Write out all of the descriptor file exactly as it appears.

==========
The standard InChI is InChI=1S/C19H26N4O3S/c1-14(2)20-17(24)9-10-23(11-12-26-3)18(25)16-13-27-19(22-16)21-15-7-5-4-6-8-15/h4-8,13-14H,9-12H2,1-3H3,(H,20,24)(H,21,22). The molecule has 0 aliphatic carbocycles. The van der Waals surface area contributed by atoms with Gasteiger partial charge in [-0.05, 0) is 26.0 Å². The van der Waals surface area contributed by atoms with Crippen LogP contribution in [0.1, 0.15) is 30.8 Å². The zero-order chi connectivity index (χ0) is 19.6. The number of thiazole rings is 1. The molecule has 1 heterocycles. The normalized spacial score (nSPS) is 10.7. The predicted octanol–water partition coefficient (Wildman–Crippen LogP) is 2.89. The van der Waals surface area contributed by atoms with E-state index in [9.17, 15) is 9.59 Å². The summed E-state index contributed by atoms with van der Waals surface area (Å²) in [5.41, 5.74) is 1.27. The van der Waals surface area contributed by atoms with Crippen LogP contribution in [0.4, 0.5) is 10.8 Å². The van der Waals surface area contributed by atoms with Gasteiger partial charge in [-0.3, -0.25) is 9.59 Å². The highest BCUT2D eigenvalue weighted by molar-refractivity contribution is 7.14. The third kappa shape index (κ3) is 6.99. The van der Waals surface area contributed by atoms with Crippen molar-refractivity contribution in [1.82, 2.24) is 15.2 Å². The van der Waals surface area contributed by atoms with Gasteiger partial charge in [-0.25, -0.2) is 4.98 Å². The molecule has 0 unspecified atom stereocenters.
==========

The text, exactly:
The standard InChI is InChI=1S/C19H26N4O3S/c1-14(2)20-17(24)9-10-23(11-12-26-3)18(25)16-13-27-19(22-16)21-15-7-5-4-6-8-15/h4-8,13-14H,9-12H2,1-3H3,(H,20,24)(H,21,22). The molecule has 0 aliphatic carbocycles. The van der Waals surface area contributed by atoms with Gasteiger partial charge in [-0.05, 0) is 26.0 Å². The van der Waals surface area contributed by atoms with Crippen LogP contribution in [0.1, 0.15) is 30.8 Å². The zero-order chi connectivity index (χ0) is 19.6. The number of thiazole rings is 1. The molecule has 1 heterocycles. The normalized spacial score (nSPS) is 10.7. The predicted octanol–water partition coefficient (Wildman–Crippen LogP) is 2.89. The van der Waals surface area contributed by atoms with E-state index in [9.17, 15) is 9.59 Å². The summed E-state index contributed by atoms with van der Waals surface area (Å²) in [5.41, 5.74) is 1.27. The van der Waals surface area contributed by atoms with Crippen LogP contribution in [0.4, 0.5) is 10.8 Å². The van der Waals surface area contributed by atoms with Gasteiger partial charge in [-0.3, -0.25) is 9.59 Å². The highest BCUT2D eigenvalue weighted by molar-refractivity contribution is 7.14. The third kappa shape index (κ3) is 6.99. The van der Waals surface area contributed by atoms with Crippen molar-refractivity contribution in [1.82, 2.24) is 15.2 Å². The van der Waals surface area contributed by atoms with Gasteiger partial charge in [-0.25, -0.2) is 4.98 Å². The molecule has 0 unspecified atom stereocenters.